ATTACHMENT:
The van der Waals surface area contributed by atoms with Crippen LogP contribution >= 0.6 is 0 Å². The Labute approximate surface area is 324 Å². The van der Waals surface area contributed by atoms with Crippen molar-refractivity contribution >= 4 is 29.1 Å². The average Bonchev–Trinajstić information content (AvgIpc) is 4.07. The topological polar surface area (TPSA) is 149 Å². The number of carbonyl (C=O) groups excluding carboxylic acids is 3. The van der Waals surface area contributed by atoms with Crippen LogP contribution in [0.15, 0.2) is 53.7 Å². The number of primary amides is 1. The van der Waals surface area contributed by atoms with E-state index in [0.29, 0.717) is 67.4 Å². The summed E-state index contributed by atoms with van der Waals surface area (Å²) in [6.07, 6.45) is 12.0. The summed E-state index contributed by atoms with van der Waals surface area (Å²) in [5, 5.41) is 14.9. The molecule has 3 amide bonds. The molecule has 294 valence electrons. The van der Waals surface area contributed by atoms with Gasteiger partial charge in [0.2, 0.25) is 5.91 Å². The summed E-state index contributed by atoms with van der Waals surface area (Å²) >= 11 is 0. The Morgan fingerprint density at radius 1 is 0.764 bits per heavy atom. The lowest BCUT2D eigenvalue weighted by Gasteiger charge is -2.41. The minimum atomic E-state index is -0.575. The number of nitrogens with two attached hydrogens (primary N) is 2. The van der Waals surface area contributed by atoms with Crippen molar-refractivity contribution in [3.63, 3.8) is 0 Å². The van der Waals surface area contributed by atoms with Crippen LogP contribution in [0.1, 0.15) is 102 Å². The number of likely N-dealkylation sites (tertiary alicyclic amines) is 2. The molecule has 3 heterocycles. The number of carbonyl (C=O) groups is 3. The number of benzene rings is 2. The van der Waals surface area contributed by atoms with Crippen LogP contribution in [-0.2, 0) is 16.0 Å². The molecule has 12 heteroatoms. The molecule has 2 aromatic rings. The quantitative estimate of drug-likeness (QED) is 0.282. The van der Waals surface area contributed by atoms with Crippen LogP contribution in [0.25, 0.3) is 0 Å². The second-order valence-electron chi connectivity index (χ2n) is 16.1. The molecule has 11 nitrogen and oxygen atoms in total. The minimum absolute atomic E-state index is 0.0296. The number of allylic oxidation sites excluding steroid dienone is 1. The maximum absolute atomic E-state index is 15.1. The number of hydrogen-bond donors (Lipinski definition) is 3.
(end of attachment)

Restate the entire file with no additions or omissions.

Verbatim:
The van der Waals surface area contributed by atoms with Crippen LogP contribution >= 0.6 is 0 Å². The Labute approximate surface area is 324 Å². The van der Waals surface area contributed by atoms with Crippen molar-refractivity contribution >= 4 is 29.1 Å². The average Bonchev–Trinajstić information content (AvgIpc) is 4.07. The topological polar surface area (TPSA) is 149 Å². The number of carbonyl (C=O) groups excluding carboxylic acids is 3. The van der Waals surface area contributed by atoms with Crippen LogP contribution in [0.15, 0.2) is 53.7 Å². The number of primary amides is 1. The van der Waals surface area contributed by atoms with E-state index in [0.29, 0.717) is 67.4 Å². The summed E-state index contributed by atoms with van der Waals surface area (Å²) in [6.07, 6.45) is 12.0. The summed E-state index contributed by atoms with van der Waals surface area (Å²) in [5, 5.41) is 14.9. The molecule has 3 amide bonds. The molecule has 294 valence electrons. The van der Waals surface area contributed by atoms with Gasteiger partial charge in [0.2, 0.25) is 5.91 Å². The summed E-state index contributed by atoms with van der Waals surface area (Å²) >= 11 is 0. The Morgan fingerprint density at radius 1 is 0.764 bits per heavy atom. The lowest BCUT2D eigenvalue weighted by Gasteiger charge is -2.41. The minimum atomic E-state index is -0.575. The number of nitrogens with two attached hydrogens (primary N) is 2. The van der Waals surface area contributed by atoms with Crippen molar-refractivity contribution in [3.63, 3.8) is 0 Å². The van der Waals surface area contributed by atoms with Crippen LogP contribution in [0.1, 0.15) is 102 Å². The number of likely N-dealkylation sites (tertiary alicyclic amines) is 2. The molecule has 3 heterocycles. The number of carbonyl (C=O) groups is 3. The number of benzene rings is 2. The van der Waals surface area contributed by atoms with Crippen LogP contribution in [-0.2, 0) is 16.0 Å². The molecule has 12 heteroatoms. The molecule has 2 aromatic rings. The quantitative estimate of drug-likeness (QED) is 0.282. The van der Waals surface area contributed by atoms with Crippen LogP contribution in [0.25, 0.3) is 0 Å². The second-order valence-electron chi connectivity index (χ2n) is 16.1. The molecule has 11 nitrogen and oxygen atoms in total. The minimum absolute atomic E-state index is 0.0296. The number of allylic oxidation sites excluding steroid dienone is 1. The maximum absolute atomic E-state index is 15.1. The number of hydrogen-bond donors (Lipinski definition) is 3.